Designing is a little more than making a product or building in a pretty shape: It could be giving an identity, preserving a memory, or using it to spark a new way of thinking.
Herald Design Forum 2017, the seventh annual event, took place at The Shilla Seoul on Tuesday, wrapping up with a premium dinner talk. The networking opportunity and lecture for a select group of people invited four of the most prominent designers and architects of today -- Claudio Bellini, Baek Hee-sung, George Popescu and Jung Sung-gi -- to share their philosophies on design.
From left: Kim Sung-hyon, professor at Samsung Art & Design Institute, hosts a Design Talk session with Seok Yong-bae, Carme Pigem and Aernout Dijkstra – Hellinga, held as part of Herald Design Forum 2017 at The Shilla Seoul on Tuesday. (Park Hae-mook/The Korea Herald)
“To design something is to give an identity, a soul to something. When you see something, you want to feel and embrace it like a soul,” said Bellini, CEO and founder of Claudio Bellini Design+Design.
The leading Italian designer explained that all his projects share the same idea of design crossing borders. He also demonstrated the mottos that he employs for the projects, including “fantastic dimension to our dreams,” “encasing memories” and “back to childhood.”
Bellini said he does not believe in a design coming simply from a designer’s sketch; rather, cooperation between a designer and a client is necessary for the design to bear fruit.
“What is important is that a product doesn’t come out from a single person. Like a baby, it needs a mother and a father: Designer and client,” he said.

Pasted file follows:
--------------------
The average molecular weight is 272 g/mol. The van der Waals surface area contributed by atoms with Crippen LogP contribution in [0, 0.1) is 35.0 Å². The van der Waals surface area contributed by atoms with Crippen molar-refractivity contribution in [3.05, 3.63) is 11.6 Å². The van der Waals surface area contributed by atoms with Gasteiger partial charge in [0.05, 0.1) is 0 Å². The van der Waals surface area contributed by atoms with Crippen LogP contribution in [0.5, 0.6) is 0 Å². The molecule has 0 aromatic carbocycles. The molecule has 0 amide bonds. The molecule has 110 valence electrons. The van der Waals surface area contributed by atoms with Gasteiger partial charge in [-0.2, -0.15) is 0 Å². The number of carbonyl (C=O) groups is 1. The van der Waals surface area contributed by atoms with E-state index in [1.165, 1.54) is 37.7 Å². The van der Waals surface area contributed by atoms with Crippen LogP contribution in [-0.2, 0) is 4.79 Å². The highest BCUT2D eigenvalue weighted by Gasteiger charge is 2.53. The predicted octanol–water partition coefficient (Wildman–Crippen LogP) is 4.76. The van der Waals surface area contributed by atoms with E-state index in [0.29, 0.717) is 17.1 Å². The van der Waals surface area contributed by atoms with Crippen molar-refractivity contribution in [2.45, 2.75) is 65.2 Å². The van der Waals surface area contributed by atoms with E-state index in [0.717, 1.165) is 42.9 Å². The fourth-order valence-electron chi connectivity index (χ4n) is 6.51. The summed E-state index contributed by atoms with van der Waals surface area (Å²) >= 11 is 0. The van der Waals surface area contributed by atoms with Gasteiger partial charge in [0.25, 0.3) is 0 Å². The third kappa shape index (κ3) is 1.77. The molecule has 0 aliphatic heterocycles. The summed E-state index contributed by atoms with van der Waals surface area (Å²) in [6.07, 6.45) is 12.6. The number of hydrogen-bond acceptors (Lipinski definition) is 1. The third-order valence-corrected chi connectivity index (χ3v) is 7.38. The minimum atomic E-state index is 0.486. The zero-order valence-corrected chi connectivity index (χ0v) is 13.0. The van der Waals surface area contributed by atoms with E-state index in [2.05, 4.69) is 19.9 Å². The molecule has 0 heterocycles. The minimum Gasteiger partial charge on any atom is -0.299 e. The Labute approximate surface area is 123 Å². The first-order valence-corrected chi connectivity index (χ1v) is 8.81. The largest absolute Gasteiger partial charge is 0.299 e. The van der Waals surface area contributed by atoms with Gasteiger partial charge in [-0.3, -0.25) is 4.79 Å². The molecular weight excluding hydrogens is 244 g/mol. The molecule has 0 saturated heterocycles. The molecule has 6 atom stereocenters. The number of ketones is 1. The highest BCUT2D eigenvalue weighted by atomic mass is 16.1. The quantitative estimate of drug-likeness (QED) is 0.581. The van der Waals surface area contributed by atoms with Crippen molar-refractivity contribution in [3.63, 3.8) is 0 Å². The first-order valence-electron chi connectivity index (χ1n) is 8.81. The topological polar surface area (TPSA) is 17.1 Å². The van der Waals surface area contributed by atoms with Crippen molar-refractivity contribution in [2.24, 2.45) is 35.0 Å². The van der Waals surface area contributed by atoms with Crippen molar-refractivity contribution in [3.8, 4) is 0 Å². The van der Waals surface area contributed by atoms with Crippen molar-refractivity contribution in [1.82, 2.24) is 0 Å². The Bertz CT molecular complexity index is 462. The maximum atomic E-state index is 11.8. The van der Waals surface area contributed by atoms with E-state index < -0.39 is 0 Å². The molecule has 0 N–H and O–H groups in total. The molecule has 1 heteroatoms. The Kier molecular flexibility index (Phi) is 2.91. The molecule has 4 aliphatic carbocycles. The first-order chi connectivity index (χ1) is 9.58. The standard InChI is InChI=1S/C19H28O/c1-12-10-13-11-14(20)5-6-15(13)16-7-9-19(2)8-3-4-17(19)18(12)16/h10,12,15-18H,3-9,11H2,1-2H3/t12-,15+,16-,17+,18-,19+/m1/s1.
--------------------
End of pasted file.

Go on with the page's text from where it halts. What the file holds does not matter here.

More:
Bellini said that through design, one is able to mix functions to a kind of identity to give it a symbolic value.
Architect Baek Hee-sung, CEO of KEAB Architecture Design, continued the theme of “power of design to change the future.”
When building structures, Baek explained that his most important material is the memory.
“It’s not the history, but memory. Because history is something that everyone shares, whereas a memory is more personal,” he said. “What we focus on is that people are all different, and I think it is because we all experience different things.”
As memory is refined in a person’s head to form his or her personality, a building also has its own memories.
He gave an example of how as structure can reflect a memory through a project on a local glasses shop he completed.
The shop owner’s life and work, while precious on its own, was hardly reflected in the tiny shop. Baek redesigned the place to show the owner‘s hard work and diligence -- for example by emphasizing the workplace to the visitors -- which helped demonstrate his values through design.
Romanian entrepreneur George Popescu spoke about the new way of thinking through design in the technological age.
Through augmented reality envisioned by his software company Lampix, he uses a projector to display images onto traditional surfaces like kitchen tables, desks and coffee tables, rather than usual smart surfaces.
He explained that the technology could be incorporated into various fields such as shopping.
Sung Jung-gi, product designer and creative director of Daylight, expressed hopes that his designs would spark people to think.
The Korean designer who says that “humanity should be at the center of all designs” said that he wanted people to think about things that can be glossed over -- such as quality of water and the waste that people throw out -- through his works.
By Yoon Min-sik (email@example.com)